WITH the completion of the archaeological investigations in the forecourt and the resolution of a number of planning issues, building work for the Museum redevelopment project is now finally underway.
The building work has been contracted to Ernest Ireland Construction, a local company within the Mowlem group, who took possession of the site on the 1st March. Hoardings now surround a substantial area to the north and east of the Museum, as illustrated above in the view from the roof of the New Bodleian.
Within the Sheldonian Yard are offices and a large ramp running from the street, through a gap created by the temporary removal of a section of railings, to the rear of the site at the level of the top of the wall between the Museum and the Theatre. This ramp is used for transporting materials to and from the new extension in the Town Ditch which will become offices and the special exhibitions gallery.
The demolition of the modern extensions to the Museum – the kitchen and workshop – in the ditch has now taken place and has necessitated a significant amount of re-routing of power and communications and the temporary relocation of computer equipment. Piling and excavation in the Broad Street area is soon to begin, following the temporary removal of the stone stairs and securing of the so-called emperors’ heads.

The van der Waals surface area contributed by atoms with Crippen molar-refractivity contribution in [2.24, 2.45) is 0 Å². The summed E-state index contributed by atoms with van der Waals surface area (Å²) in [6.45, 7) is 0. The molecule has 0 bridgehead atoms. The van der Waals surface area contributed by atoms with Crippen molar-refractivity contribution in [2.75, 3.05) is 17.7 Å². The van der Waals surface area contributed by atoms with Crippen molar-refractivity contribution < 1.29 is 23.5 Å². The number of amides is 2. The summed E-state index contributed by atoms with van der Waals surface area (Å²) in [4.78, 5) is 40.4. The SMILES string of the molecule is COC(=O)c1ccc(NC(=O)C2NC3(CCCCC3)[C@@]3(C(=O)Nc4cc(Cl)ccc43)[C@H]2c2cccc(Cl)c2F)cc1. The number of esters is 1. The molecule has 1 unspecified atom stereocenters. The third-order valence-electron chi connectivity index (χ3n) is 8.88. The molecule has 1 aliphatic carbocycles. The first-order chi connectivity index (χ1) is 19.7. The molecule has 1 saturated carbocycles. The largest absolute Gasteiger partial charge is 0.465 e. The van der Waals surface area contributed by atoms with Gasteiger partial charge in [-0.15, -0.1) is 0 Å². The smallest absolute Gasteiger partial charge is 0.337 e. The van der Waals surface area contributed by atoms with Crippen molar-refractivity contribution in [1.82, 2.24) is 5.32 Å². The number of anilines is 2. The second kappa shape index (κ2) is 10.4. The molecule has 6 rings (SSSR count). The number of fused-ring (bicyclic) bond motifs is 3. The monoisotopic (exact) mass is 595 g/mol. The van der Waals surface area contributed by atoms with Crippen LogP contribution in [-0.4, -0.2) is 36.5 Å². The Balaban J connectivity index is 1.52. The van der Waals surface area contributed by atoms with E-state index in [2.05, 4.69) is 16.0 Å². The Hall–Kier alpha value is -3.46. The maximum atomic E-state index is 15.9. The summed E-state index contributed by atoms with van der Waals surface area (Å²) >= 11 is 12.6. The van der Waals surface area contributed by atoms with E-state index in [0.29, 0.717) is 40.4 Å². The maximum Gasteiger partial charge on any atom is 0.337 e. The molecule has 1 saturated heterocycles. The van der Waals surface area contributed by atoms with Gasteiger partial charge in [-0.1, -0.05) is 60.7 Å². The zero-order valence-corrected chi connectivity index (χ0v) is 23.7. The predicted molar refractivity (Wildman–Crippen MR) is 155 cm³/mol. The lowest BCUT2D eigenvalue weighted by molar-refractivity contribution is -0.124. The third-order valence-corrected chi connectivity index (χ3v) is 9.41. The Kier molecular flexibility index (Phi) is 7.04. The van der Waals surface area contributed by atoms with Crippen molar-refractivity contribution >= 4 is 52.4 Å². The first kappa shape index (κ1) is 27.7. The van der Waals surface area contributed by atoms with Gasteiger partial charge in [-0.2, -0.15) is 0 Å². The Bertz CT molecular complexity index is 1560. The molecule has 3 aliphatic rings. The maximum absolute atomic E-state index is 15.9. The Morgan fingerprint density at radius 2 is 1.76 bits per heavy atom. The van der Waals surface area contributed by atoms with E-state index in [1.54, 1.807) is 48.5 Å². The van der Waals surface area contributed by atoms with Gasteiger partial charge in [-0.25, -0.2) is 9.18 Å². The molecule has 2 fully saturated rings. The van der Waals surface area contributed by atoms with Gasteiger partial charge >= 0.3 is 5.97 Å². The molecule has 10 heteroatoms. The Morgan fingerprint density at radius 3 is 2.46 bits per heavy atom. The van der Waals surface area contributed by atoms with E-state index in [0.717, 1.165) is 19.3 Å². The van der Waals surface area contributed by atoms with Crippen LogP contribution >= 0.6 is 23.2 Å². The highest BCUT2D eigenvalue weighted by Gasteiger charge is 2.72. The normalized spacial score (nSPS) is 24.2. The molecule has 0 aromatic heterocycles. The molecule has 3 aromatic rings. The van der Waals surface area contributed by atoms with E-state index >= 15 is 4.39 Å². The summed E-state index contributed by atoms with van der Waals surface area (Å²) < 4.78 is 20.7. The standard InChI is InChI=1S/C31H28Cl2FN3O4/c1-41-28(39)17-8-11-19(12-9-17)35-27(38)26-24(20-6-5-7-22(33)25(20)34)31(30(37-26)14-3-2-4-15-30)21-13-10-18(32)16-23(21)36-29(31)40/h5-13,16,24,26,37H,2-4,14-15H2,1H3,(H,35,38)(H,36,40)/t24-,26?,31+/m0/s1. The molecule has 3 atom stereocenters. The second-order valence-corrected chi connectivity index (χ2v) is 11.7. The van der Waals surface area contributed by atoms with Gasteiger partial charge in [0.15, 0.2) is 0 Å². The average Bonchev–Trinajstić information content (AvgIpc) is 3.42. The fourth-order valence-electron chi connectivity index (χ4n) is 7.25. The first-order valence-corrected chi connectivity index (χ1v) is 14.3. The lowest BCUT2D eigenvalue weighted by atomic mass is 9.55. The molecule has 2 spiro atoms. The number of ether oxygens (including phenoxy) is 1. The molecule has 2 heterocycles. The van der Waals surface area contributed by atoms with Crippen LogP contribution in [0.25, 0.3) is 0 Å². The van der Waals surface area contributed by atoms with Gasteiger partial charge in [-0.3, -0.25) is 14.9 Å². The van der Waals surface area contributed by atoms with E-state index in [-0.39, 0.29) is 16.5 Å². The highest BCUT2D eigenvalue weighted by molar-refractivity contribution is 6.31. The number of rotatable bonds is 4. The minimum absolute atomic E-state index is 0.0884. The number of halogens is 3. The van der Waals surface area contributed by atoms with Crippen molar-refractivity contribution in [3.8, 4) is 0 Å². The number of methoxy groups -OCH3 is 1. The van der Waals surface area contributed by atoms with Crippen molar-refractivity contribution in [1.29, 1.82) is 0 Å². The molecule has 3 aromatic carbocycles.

Excavation will also take place in the Sheldonian Yard itself, in order to provide a new lift to the basement level of the Museum for visitors who find the present entrance difficult to negotiate. A hydraulically-operated system is to be installed which will rise from the basement level to an area of the yard protected by railings.
As well as the building work, the University has decided to take the opportunity to upgrade the Museum’s internal mechanical and electrical services. Details are currently being finalized by the architects A-S:L Dangerfield and Fulcrum Consulting, but will involve the complete rewiring of the existing galleries, the installation of a new heating system, and extensions to the internal data networks which will allow security and enviromental monitoring to be linked to individual display cases.
While this new work is very much to be welcomed, it is likely to extend the period of closure. A re-opening date sometime around the middle of next year is now likely. Meanwhile, the Museum remains accessible via the Internet where the Museum website, which has recently moved to a new server, is currently receiving in excess of 1,700 visitors per week.